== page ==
It is simple to figure out, if you expect nothing you will never be disappointed. Of course you will never get anything either. After all, we get what we expect to get. If you expect nothing or if you expect bad things, you get them. If you expect success or good things, you get those too.

Success-minded people expect to succeed, so they do. They expect to face challenges, so they face them willingly. They expect to win, so they win. It is as the great Zig Ziglar said, “You were born to win, but to be a winner, you must plan to win, prepare to win, and expect to win.”

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7. You read nothing.

People who are successful read. People who are not successful do not read. Therefore, I really don’t think that many of those who I talk of in this piece are reading this at all. So why write it? To remind you, success-minded people, that your success and ability to achieve are not just by chance. It happened because you happened.

If you are still on that road to the achievement of your goals, keep going. Remember these lessons and do what it takes to win in life. It will take hard work, commitment, determination and desire to succeed, but these are the very things that make up the success-minded person. The fact that you read things that help you develop and learn is proof of that fact.

Featured photo credit: Sleepy bulldog by sabianmaggy via Flickr via flickr.com

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Last Updated on March 21, 2019

11 Important Things to Remember When Changing Habits

11 Important Things to Remember When Changing Habits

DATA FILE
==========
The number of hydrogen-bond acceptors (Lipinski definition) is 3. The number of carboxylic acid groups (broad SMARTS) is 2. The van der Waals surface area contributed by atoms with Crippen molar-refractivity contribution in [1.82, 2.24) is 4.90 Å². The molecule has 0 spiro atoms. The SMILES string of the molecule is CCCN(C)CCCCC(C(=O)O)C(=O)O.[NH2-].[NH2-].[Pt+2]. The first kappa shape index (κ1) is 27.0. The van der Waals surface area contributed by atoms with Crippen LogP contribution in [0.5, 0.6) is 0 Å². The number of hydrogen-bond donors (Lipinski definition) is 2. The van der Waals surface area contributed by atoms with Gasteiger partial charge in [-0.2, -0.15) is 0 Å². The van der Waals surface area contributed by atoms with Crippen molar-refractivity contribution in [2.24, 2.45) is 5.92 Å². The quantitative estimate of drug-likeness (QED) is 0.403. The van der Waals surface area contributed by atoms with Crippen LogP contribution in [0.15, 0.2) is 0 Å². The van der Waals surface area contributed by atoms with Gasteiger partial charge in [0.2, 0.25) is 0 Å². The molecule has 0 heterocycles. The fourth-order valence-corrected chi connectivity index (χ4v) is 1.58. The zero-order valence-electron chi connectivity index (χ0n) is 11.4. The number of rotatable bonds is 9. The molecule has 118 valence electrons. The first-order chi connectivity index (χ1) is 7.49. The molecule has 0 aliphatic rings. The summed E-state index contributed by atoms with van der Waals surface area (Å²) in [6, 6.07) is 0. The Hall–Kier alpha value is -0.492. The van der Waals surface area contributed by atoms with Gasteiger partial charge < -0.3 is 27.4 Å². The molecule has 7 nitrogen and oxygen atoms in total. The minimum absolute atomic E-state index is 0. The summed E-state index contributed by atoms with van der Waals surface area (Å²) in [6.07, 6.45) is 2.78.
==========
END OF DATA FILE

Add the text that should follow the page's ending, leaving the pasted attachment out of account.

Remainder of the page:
Most gurus talk about habits in a way that doesn’t help you:

You need to push yourself more. You can’t be lazy. You need to wake up at 5 am. You need more motivation. You can never fail…blah blah “insert more gibberish here.”

But let me share with you the unconventional truths I found out:

To build and change habits, you don’t need motivation or wake up at 5 am. Heck, you can fail multiple times, be lazy, have no motivation and still pull it off with ease.

It’s quite simple and easy to do, especially with the following list I’m going to show to you. But remember, Jim Rohn used to say,

“What is simple and easy to do is also simple and easy not to do.”

The important things to remember when changing your habits are both simple and easy, just don’t think that they don’t make any difference because they do.

In fact, they are the only things that make a difference.

Let’s see what those small things are, shall we?

1. Start Small

The biggest mistake I see people doing with habits is by going big. You don’t go big…ever. You start small with your habits.

Want to grow a book reading habit? Don’t start reading a book a day. Start with 10 pages a day.

Want to become a writer? Don’t start writing 10,000 words a day. Start with 300 words.

Want to lose weight? Don’t stop eating ice cream. Eat one less ball of it.

Whatever it is, you need to start small. Starting big always leads to failure. It has to, because it’s not sustainable.

Start small. How small? The amount needs to be in your comfort zone. So if you think that reading 20 pages of a book is a bit too much, start with 10 or 5.

It needs to appear easy and be easy to do.

Do less today to do more in a year.

2. Stay Small

There is a notion of Kaizen which means continuous improvement. They use this notion in habits where they tell you to start with reading 1 page of a book a day and then gradually increase the amount you do over time.

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But the problem with this approach is the end line — where the “improvement” stops.

If I go from reading 1 page of a book a day and gradually reach 75 and 100, when do I stop? When I reach 1 book a day? That is just absurd.

When you start a habit, stay at it in the intensity you have decided. Don’t push yourself for more.

I started reading 20 pages of a book a day. It’s been more than 2 years now and I’ve read 101 books in that period. There is no way I will increase the number in the future.